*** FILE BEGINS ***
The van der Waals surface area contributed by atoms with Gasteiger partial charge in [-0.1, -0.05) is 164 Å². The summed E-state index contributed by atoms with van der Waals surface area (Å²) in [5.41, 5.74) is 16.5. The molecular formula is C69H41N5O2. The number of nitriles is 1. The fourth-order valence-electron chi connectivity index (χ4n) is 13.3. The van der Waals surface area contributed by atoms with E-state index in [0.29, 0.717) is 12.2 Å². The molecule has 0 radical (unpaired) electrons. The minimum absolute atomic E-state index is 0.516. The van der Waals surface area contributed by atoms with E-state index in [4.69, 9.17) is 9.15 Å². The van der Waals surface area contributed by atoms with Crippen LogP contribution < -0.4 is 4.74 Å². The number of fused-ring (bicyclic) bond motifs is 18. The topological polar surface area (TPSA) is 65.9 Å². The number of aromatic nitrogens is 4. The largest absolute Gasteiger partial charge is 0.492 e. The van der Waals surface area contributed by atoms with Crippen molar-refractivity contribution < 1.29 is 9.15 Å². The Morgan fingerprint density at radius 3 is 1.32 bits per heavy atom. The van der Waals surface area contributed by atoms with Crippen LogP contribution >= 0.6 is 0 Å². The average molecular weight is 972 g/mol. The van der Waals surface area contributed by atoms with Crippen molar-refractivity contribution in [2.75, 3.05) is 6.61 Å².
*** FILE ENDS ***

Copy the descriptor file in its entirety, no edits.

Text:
The van der Waals surface area contributed by atoms with Gasteiger partial charge in [-0.1, -0.05) is 164 Å². The summed E-state index contributed by atoms with van der Waals surface area (Å²) in [5.41, 5.74) is 16.5. The molecular formula is C69H41N5O2. The number of nitriles is 1. The fourth-order valence-electron chi connectivity index (χ4n) is 13.3. The van der Waals surface area contributed by atoms with E-state index in [0.29, 0.717) is 12.2 Å². The molecule has 0 radical (unpaired) electrons. The minimum absolute atomic E-state index is 0.516. The van der Waals surface area contributed by atoms with E-state index in [4.69, 9.17) is 9.15 Å². The van der Waals surface area contributed by atoms with Crippen LogP contribution < -0.4 is 4.74 Å². The number of fused-ring (bicyclic) bond motifs is 18. The topological polar surface area (TPSA) is 65.9 Å². The number of aromatic nitrogens is 4. The largest absolute Gasteiger partial charge is 0.492 e. The van der Waals surface area contributed by atoms with Crippen molar-refractivity contribution < 1.29 is 9.15 Å². The Morgan fingerprint density at radius 3 is 1.32 bits per heavy atom. The van der Waals surface area contributed by atoms with Crippen LogP contribution >= 0.6 is 0 Å². The average molecular weight is 972 g/mol. The van der Waals surface area contributed by atoms with Crippen molar-refractivity contribution in [2.75, 3.05) is 6.61 Å².